There are 1978 named mountains in Ontario. Ishpatina Ridge is the highest and the most prominent mountain.Covering more than 415,000 square miles, Ontario is Canada’s second largest province in total area. The province is bordered by Manitoba to the west, the Hudson Bay and James Bay to the north, Quebec to the east and northeast, and several U.S. states to the south. Almost the entire U.S./Ontario border follows inland waterways, including Lake of the Woods, which is fed by the Rainy River, Shoal Lake, Kakagi Lake, and several other small rivers, and the Great Lakes/Saint Lawrence River drainage system, which includes several major rivers and lakes like Lake Superior, Lake Huron, Lake Ontario, and the St. Lawrence River.
Generally, Ontario is divided into two regions: Northern Ontario and Southern Ontario. Northern Ontario, the larger of the two regions, is sparsely populated, while the southern region houses the majority of Ontario’s population. Northern Ontario covers approximately 350,000 square miles and is known for its incredible lakes, rivers, and densely forested, rugged terrain. Southern Ontario consists mostly of gentle relief, its highest point reaching just over 1,700 feet in the Blue Mountains.
Despite containing over 800 named mountains, Ontario does not include significant mountainous terrain and its highest point, Ishpatina Ridge, reaches just over 2,200 feet above sea level. Large areas of the uplands, however, particularly within the Canadian Shield, contain several impressive peaks. The average elevation in the Canadian Shield region is 1,000 feet, though several high hills and ridges north of Sault Ste. Marie exceed 2,100 feet. Most of Ontario’s most striking summits and rugged wilderness areas can be found bordering the Great Lakes on the southern fringes of the Canadian Shield.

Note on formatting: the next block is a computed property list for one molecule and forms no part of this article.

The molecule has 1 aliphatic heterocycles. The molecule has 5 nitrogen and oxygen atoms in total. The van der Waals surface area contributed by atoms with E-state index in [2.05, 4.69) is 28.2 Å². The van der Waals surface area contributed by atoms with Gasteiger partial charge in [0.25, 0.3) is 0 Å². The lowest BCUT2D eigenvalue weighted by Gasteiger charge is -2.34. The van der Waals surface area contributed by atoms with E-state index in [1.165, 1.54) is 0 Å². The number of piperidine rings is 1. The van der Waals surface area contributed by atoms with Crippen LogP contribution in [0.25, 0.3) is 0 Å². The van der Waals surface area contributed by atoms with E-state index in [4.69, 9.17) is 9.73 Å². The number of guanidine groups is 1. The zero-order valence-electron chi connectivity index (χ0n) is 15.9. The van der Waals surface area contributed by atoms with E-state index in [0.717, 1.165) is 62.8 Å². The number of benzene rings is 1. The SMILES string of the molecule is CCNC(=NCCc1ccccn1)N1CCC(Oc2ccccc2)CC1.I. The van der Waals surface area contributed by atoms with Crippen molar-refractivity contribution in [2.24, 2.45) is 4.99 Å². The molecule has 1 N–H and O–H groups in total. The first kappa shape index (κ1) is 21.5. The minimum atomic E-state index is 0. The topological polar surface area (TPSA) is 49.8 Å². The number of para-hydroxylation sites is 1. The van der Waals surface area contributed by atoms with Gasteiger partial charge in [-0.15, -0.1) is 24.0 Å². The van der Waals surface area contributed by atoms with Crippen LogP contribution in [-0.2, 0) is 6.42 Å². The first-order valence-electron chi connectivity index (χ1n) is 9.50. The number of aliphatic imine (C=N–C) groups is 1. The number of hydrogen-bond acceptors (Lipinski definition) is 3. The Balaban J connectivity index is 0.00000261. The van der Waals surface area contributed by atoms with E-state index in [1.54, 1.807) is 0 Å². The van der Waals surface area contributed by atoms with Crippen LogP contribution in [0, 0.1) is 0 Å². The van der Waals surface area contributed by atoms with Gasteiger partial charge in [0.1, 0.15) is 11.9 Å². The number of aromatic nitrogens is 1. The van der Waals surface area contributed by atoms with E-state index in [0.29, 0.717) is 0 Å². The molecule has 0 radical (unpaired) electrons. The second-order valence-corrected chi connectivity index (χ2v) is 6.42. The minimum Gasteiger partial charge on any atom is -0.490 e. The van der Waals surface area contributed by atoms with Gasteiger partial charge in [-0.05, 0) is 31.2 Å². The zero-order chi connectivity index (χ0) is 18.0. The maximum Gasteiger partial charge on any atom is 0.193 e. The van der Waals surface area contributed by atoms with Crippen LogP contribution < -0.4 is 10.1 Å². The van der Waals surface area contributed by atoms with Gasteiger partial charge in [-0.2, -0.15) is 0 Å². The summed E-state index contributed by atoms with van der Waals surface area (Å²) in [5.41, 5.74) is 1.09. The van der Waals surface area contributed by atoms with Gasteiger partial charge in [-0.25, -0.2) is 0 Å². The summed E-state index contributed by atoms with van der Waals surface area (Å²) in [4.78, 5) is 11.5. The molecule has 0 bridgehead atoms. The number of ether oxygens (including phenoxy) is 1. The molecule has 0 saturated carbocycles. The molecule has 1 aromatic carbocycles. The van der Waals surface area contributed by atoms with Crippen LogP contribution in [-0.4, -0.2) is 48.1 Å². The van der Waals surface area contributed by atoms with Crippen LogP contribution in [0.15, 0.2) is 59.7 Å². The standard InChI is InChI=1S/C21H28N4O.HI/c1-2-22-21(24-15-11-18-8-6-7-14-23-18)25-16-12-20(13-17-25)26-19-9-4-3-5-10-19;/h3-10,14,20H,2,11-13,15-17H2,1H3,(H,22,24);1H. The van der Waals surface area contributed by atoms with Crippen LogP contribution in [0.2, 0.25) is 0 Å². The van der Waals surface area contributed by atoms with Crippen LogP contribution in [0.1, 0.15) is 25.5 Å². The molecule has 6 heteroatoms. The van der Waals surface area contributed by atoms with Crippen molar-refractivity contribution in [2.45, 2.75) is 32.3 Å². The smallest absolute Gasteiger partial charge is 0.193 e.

The La Cloche Mountains, situated in Northern Ontario along the northern shore of Lake Huron, are composed of white quartzite and encompass Killarney Provincial Park, a popular destination for hiking, canoeing, and camping. The La Cloche Mountains are home to Silver Peak and Killarney Ridge.
Named after fur traders of the North West Company, Ontario’s Nor’Wester Mountains sit on the western shore of Lake Superior and house the notoriously rugged, flat-topped Mount McKay. The Nor’Wester Mountains sit just south of Thunder Bay and define the city’s skyline. The Nor’Wester Mountain are a vital cultural and ecological landmark and contain several modest, but well-known peaks including Mount Godfrey, Mount Hurlburt, Mount Johnson, and Squaretop Mountain. The Thunder Bay district also contains Tower Mountain, Ontario’s second-highest peak.
Ontario’s Blue Mountains lie in southeastern Ontario on the southern edge of Lake Huron’s Georgian Bay. Elevations in the Blue Mountains area reach a modest 1,770 feet in elevation but are largely considered the ideal destination for winter recreation.
The Timiskaming District, located in Northeastern Ontario, contains Ishpatina Ridge, which rises from the shoreline of Lake Temagami, as well as Lady Evelyn-Smoothwater Provincial Park, a remote park that houses the highest vertical rise in Ontario, Maple Mountain.
Despite Ontario’s modest topography, the province contains more than 330 regulated provincial parks, 11 wilderness areas, and five national parks. In total, more than 26 million acres of Ontario is protected due to its natural and cultural features, opportunities for outdoor recreation, and environmental or educational significance.